Voting Blogs: Two Steps Forward, One Step Back: Ohio’s State Redistricting Commission | State of Elections

In 2015, Ohio voters approved a state constitutional amendment that reformed the process for drawing district lines for the state legislature. Previously, state legislative redistricting had been managed by a five-member Apportionment Board, consisting of the governor, the secretary of state, the state auditor, and one member of the state legislature from both parties. New district lines only required a simple majority vote to enter into effect. The amendment, Issue 1 on the 2015 ballot, enlarged (and renamed the board to the Ohio Redistricting Commission) the Apportionment Board by two members by adding a member of each party from the state legislature. Issue 1 also reformed the procedures of the board, particularly how it approves district maps. The Commission must now have votes in favor of a map by at least two members of the minority party for the district maps to be in force for a full ten years. However, if this requirement is not met, then the district maps will be in force for only four years and new maps will be drawn at the end of that time period.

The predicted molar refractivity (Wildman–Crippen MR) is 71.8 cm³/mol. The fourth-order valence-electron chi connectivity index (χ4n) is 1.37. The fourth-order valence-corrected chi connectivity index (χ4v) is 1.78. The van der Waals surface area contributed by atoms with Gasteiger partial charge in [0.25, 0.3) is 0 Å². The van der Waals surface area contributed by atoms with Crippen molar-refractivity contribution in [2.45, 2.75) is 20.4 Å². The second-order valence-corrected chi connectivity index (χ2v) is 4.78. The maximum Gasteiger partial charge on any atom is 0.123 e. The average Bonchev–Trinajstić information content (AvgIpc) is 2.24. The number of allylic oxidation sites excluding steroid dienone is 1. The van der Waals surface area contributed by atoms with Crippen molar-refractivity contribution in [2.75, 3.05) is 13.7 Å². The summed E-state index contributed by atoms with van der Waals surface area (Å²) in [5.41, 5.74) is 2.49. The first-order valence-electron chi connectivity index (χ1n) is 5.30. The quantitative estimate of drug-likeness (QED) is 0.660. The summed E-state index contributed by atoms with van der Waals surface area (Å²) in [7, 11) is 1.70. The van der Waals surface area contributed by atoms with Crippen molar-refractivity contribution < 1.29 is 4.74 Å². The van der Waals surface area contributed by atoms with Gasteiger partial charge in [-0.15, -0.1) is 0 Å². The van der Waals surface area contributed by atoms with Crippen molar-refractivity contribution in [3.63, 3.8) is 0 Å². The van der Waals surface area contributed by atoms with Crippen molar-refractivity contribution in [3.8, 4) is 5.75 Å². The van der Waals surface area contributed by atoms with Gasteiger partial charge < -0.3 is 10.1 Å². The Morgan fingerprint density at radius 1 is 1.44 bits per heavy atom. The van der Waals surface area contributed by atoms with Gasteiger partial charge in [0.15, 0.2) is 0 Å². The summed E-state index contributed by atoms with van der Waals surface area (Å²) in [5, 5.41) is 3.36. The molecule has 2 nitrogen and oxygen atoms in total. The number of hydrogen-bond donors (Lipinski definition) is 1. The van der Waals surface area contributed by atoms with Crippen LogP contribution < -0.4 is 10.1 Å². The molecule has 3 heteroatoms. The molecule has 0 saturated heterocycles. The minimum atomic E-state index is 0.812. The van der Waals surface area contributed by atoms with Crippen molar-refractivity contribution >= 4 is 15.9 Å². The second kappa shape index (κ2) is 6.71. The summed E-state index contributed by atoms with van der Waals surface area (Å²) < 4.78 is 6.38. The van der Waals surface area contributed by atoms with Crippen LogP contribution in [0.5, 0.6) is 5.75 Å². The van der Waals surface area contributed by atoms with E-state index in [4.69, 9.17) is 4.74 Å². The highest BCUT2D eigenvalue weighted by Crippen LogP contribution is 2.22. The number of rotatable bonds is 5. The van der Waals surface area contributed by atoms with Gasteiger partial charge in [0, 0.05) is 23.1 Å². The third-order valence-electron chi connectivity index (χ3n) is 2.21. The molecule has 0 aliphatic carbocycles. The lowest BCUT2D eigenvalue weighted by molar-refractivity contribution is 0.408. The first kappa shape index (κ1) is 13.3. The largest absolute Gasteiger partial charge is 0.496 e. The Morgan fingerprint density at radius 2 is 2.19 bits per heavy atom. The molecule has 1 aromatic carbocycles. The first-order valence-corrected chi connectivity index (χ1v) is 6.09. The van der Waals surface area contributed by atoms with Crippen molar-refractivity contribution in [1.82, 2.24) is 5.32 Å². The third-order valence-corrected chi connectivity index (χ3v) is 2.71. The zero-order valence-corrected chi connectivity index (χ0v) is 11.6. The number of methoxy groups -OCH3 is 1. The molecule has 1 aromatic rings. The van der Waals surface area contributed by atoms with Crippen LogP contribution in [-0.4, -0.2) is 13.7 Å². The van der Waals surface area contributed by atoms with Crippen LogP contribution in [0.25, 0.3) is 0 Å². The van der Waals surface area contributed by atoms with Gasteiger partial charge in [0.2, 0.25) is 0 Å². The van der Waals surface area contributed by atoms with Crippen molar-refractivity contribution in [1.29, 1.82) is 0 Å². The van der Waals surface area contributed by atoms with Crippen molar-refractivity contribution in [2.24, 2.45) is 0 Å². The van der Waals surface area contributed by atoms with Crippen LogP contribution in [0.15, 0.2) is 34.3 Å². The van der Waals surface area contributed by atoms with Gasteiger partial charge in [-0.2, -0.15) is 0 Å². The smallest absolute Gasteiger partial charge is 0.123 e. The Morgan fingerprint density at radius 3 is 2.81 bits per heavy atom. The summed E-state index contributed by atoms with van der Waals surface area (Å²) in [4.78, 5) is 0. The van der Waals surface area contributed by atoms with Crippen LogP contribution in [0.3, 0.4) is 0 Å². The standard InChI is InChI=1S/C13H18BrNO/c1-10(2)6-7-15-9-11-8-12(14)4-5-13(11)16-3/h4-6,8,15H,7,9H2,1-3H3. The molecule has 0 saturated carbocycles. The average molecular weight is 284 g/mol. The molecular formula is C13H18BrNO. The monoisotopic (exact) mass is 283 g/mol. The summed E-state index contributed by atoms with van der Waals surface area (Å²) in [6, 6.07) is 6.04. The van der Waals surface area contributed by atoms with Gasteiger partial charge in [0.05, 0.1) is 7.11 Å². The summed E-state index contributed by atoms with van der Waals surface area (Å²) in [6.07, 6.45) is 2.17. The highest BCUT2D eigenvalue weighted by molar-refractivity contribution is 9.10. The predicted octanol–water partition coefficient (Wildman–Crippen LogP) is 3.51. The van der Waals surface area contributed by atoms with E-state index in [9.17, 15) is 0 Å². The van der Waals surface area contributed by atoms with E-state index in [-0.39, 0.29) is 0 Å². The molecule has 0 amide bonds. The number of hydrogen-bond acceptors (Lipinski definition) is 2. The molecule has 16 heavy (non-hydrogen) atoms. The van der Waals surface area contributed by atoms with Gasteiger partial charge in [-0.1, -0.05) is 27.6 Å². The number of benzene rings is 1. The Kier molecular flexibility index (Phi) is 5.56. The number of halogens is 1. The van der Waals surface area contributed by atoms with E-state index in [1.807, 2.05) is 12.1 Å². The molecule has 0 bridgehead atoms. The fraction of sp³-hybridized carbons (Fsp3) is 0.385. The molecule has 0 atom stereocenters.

Full Article: Two Steps Forward, One Step Back: Ohio’s State Redistricting Commission - State of Elections.

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